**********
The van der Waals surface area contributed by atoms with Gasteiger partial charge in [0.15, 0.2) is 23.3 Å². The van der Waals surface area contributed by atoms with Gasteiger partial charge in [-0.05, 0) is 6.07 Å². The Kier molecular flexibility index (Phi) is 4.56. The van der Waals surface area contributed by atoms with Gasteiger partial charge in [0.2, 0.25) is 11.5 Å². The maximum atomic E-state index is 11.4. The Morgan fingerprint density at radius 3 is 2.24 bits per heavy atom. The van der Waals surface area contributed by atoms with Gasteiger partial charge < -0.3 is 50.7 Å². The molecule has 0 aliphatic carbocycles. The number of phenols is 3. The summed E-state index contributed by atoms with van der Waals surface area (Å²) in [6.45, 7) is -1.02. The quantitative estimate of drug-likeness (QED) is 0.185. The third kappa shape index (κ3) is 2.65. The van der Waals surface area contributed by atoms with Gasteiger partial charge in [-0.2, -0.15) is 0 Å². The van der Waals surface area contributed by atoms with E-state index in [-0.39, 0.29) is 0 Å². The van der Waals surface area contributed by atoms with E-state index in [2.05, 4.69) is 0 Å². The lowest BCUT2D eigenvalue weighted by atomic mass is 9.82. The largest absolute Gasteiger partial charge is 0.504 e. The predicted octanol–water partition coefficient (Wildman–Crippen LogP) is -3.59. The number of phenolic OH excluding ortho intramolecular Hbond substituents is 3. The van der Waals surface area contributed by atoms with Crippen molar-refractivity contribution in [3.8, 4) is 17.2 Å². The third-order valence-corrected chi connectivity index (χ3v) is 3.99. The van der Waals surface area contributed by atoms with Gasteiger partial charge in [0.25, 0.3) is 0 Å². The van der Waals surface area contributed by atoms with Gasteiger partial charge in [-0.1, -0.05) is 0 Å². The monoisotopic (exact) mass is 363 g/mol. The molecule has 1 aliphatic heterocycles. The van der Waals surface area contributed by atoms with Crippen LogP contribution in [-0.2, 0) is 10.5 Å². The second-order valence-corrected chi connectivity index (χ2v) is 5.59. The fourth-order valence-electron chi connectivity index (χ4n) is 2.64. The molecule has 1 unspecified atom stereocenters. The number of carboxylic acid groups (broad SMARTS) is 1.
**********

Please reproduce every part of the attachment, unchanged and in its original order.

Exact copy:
The van der Waals surface area contributed by atoms with Gasteiger partial charge in [0.15, 0.2) is 23.3 Å². The van der Waals surface area contributed by atoms with Gasteiger partial charge in [-0.05, 0) is 6.07 Å². The Kier molecular flexibility index (Phi) is 4.56. The van der Waals surface area contributed by atoms with Gasteiger partial charge in [0.2, 0.25) is 11.5 Å². The maximum atomic E-state index is 11.4. The Morgan fingerprint density at radius 3 is 2.24 bits per heavy atom. The van der Waals surface area contributed by atoms with Gasteiger partial charge < -0.3 is 50.7 Å². The molecule has 0 aliphatic carbocycles. The number of phenols is 3. The summed E-state index contributed by atoms with van der Waals surface area (Å²) in [6.45, 7) is -1.02. The quantitative estimate of drug-likeness (QED) is 0.185. The third kappa shape index (κ3) is 2.65. The van der Waals surface area contributed by atoms with Gasteiger partial charge in [-0.2, -0.15) is 0 Å². The van der Waals surface area contributed by atoms with E-state index in [-0.39, 0.29) is 0 Å². The van der Waals surface area contributed by atoms with E-state index in [2.05, 4.69) is 0 Å². The lowest BCUT2D eigenvalue weighted by atomic mass is 9.82. The largest absolute Gasteiger partial charge is 0.504 e. The predicted octanol–water partition coefficient (Wildman–Crippen LogP) is -3.59. The number of phenolic OH excluding ortho intramolecular Hbond substituents is 3. The van der Waals surface area contributed by atoms with Crippen molar-refractivity contribution in [3.8, 4) is 17.2 Å². The third-order valence-corrected chi connectivity index (χ3v) is 3.99. The van der Waals surface area contributed by atoms with Gasteiger partial charge in [0.25, 0.3) is 0 Å². The van der Waals surface area contributed by atoms with Gasteiger partial charge in [-0.1, -0.05) is 0 Å². The monoisotopic (exact) mass is 363 g/mol. The molecule has 1 aliphatic heterocycles. The van der Waals surface area contributed by atoms with Crippen LogP contribution in [-0.2, 0) is 10.5 Å². The second-order valence-corrected chi connectivity index (χ2v) is 5.59. The fourth-order valence-electron chi connectivity index (χ4n) is 2.64. The molecule has 1 unspecified atom stereocenters. The number of carboxylic acid groups (broad SMARTS) is 1.